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accent

a diacritical mark used to indicate stress or placed above a vowel to indicate a special pronunciation

alliteration

use of the same consonant at the beginning of each stressed syllable in a line of verse

anapest

a metrical unit with unstressed-unstressed-stressed syllables

anapestic

(of a metric foot) characterized by two short syllables followed by a long one

apostrophe

a poem directly addressing a person or thing, often absent

assonance

the repetition of similar vowels in the stressed syllables of successive words

aubade

a poem addressing the dawn

ballad

a type of poem that is meant to be sung and is both lyric and narrative in nature

blank verse

poetry written in unrhymed iambic pentameter

cadence

a recurrent rhythmical series

canto

a major division of a long poem

caesura

a break or pause (usually for sense) in the middle of a verse line

conceit

a startling or unusual metaphor

consonance

the repitition of consonant sounds with words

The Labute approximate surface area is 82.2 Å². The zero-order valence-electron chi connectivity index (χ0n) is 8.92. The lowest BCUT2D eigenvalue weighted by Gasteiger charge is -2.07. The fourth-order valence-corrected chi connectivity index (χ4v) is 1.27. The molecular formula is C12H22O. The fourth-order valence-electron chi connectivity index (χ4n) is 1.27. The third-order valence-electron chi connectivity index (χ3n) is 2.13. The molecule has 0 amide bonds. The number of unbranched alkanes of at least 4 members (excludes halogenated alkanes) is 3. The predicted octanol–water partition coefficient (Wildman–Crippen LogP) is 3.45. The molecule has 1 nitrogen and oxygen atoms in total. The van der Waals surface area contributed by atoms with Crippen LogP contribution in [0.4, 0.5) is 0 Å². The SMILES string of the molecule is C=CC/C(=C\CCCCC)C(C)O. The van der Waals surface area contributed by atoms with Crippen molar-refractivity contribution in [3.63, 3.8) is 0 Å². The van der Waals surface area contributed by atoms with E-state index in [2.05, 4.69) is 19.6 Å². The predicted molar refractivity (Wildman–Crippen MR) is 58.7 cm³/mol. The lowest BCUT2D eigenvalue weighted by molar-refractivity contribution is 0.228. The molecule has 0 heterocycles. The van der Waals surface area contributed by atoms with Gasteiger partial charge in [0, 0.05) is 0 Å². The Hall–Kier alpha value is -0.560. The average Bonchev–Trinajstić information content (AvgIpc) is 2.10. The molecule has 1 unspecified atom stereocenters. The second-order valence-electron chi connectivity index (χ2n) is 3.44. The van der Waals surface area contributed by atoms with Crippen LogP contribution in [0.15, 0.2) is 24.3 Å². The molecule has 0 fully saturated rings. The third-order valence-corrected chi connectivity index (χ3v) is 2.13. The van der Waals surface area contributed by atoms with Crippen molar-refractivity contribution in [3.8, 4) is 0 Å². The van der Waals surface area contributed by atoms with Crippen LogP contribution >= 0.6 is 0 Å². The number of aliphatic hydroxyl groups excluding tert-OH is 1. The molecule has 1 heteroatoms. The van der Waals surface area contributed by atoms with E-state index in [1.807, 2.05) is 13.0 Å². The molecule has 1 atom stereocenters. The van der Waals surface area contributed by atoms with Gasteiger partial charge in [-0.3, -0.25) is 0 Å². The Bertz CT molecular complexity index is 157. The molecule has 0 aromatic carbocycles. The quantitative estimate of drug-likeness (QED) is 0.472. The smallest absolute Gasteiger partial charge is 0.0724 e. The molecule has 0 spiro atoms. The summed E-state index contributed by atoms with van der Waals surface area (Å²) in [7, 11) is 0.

convention

orthodoxy as a consequence of being conventional

couplet

a pair of lines that end in rhyme

dactyl

a metrical unit with stressed-unstressed-unstressed syllables

dactylic

stressed, unstressed, unstressed

dimeter

a metrical line containing two feet

dirge

a song or hymn of mourning composed or performed as a memorial to a dead person

dissonance

the auditory experience of sound that lacks musical quality`

doggerel

crude, simplistic verse

dramatic dialogue

A literary, usually verse composition, in which a speaker reveals his or her character often in relation to a critical situation or event, in a monologue addressed to the reader or to a presumed listener.--a soliloquoy is an example

elegy

a type of poem that meditates on death or mortality

end rhyme

rhyme at the end syllable of poetry

epic

a long narrative poem written in elevated style which present the adventures of characters of high position and episodes that are important to the history of a race or nation

foot

the basic rhythmic unit of a line of poetry formed by a combo of 2 or 3 syllables which afre stressed or unstressed